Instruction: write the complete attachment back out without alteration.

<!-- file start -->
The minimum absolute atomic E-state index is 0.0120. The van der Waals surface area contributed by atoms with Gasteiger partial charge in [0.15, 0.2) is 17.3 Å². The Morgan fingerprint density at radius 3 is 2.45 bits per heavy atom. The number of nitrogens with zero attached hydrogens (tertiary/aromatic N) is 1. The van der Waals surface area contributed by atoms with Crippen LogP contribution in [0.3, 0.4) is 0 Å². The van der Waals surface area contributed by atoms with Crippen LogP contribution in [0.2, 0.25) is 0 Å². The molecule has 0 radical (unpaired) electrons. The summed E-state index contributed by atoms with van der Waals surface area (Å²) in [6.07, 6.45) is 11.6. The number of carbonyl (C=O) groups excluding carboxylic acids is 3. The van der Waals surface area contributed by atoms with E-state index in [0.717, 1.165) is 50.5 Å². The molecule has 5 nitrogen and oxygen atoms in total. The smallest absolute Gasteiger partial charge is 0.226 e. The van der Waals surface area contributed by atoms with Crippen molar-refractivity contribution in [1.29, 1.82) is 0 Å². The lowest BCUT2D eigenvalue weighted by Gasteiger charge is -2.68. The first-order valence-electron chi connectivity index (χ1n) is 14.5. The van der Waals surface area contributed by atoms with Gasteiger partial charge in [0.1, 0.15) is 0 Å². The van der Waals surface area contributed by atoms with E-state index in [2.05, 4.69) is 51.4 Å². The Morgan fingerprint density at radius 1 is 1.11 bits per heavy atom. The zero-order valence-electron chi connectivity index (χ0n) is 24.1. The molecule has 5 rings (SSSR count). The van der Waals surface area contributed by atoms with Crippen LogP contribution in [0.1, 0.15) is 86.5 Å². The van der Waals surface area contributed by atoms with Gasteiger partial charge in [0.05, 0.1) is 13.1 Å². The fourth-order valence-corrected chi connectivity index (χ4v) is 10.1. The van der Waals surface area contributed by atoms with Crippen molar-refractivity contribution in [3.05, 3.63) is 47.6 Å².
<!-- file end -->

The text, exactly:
The minimum absolute atomic E-state index is 0.0120. The van der Waals surface area contributed by atoms with Gasteiger partial charge in [0.15, 0.2) is 17.3 Å². The Morgan fingerprint density at radius 3 is 2.45 bits per heavy atom. The number of nitrogens with zero attached hydrogens (tertiary/aromatic N) is 1. The van der Waals surface area contributed by atoms with Crippen LogP contribution in [0.3, 0.4) is 0 Å². The van der Waals surface area contributed by atoms with Crippen LogP contribution in [0.2, 0.25) is 0 Å². The molecule has 0 radical (unpaired) electrons. The summed E-state index contributed by atoms with van der Waals surface area (Å²) in [6.07, 6.45) is 11.6. The number of carbonyl (C=O) groups excluding carboxylic acids is 3. The van der Waals surface area contributed by atoms with E-state index in [0.717, 1.165) is 50.5 Å². The molecule has 5 nitrogen and oxygen atoms in total. The smallest absolute Gasteiger partial charge is 0.226 e. The van der Waals surface area contributed by atoms with Crippen molar-refractivity contribution in [1.29, 1.82) is 0 Å². The lowest BCUT2D eigenvalue weighted by Gasteiger charge is -2.68. The first-order valence-electron chi connectivity index (χ1n) is 14.5. The van der Waals surface area contributed by atoms with Gasteiger partial charge in [0.1, 0.15) is 0 Å². The van der Waals surface area contributed by atoms with E-state index in [2.05, 4.69) is 51.4 Å². The Morgan fingerprint density at radius 1 is 1.11 bits per heavy atom. The zero-order valence-electron chi connectivity index (χ0n) is 24.1. The molecule has 5 rings (SSSR count). The van der Waals surface area contributed by atoms with Crippen LogP contribution in [0.1, 0.15) is 86.5 Å². The van der Waals surface area contributed by atoms with Gasteiger partial charge in [0.05, 0.1) is 13.1 Å². The fourth-order valence-corrected chi connectivity index (χ4v) is 10.1. The van der Waals surface area contributed by atoms with Crippen molar-refractivity contribution in [3.05, 3.63) is 47.6 Å².